Proposed Legislation Would Make it Illegal Discrimination to Deny Custody (or Unsupervised Visitation) to a Medical Marijuana User Unless There is an Unreasonable Danger to Their Child

Residents of Maine will be voting next week on proposed legislation intended to broaden and simplify usage of marijuana for medical purposes.

What does that have to do with family law?

Well, one of the proposed provisions prohibits discrimination against patients in child custody matters.

A significant number of people have allegedly lost custody of their children just because they use medical marijuana – or grow it.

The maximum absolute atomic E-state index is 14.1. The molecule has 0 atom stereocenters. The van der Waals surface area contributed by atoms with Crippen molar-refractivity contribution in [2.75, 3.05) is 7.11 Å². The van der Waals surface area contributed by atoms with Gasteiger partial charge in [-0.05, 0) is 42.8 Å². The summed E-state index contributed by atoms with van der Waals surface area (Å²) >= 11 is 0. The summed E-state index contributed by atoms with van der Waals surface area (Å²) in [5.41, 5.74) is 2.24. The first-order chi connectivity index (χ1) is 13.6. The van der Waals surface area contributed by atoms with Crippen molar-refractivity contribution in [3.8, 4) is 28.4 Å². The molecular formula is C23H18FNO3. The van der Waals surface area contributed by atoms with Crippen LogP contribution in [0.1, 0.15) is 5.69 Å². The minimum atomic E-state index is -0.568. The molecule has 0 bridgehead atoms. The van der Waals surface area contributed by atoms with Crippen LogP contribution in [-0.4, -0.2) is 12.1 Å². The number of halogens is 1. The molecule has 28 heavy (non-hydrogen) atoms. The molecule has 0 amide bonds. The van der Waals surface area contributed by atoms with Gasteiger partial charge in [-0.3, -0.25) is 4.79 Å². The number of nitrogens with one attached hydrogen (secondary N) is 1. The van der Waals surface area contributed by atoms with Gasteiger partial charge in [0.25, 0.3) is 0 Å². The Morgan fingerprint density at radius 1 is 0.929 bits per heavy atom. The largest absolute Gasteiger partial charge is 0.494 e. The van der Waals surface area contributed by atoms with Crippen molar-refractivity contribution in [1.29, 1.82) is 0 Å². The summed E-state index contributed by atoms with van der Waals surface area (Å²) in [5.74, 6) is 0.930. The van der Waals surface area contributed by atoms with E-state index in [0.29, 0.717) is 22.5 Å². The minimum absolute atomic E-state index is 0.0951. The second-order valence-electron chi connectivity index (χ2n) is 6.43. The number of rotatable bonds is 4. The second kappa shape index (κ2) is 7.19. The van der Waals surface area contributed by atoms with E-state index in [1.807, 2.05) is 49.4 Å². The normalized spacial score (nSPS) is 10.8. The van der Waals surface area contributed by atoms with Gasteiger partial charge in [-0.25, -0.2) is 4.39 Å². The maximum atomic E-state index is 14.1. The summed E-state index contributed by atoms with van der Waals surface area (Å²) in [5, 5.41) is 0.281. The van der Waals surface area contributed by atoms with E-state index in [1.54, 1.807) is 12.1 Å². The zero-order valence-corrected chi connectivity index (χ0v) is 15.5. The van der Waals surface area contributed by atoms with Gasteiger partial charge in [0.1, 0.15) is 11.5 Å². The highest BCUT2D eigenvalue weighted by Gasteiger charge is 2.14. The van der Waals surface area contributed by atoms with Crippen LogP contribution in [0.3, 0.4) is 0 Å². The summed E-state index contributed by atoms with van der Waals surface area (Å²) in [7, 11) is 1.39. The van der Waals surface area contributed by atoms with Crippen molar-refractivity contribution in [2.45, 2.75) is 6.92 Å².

Specifically, the proposed legislation provides that patients cannot be deprived of custody or (presumably, unsupervised) timesharing or visitation unless their marijuana use renders them “unreasonably dangerous” to their child.

In other words, under the proposals, it would be illegal discrimination to deprive a parent of custody (or unsupervised visitation) just because the parent’s behavior with marijuana use makes the parent merely dangerous to their child.

Ironically, this kind of proposed language may give a medical marijuana user an advantage over a non-user … not to mention over their child. Who may only be in danger, but not unreasonable danger.

Read more in this Drug War Chronicle newsletter article: Feature: Maine Medical Marijuana Dispensary Initiative Ahead in November Election Campaign.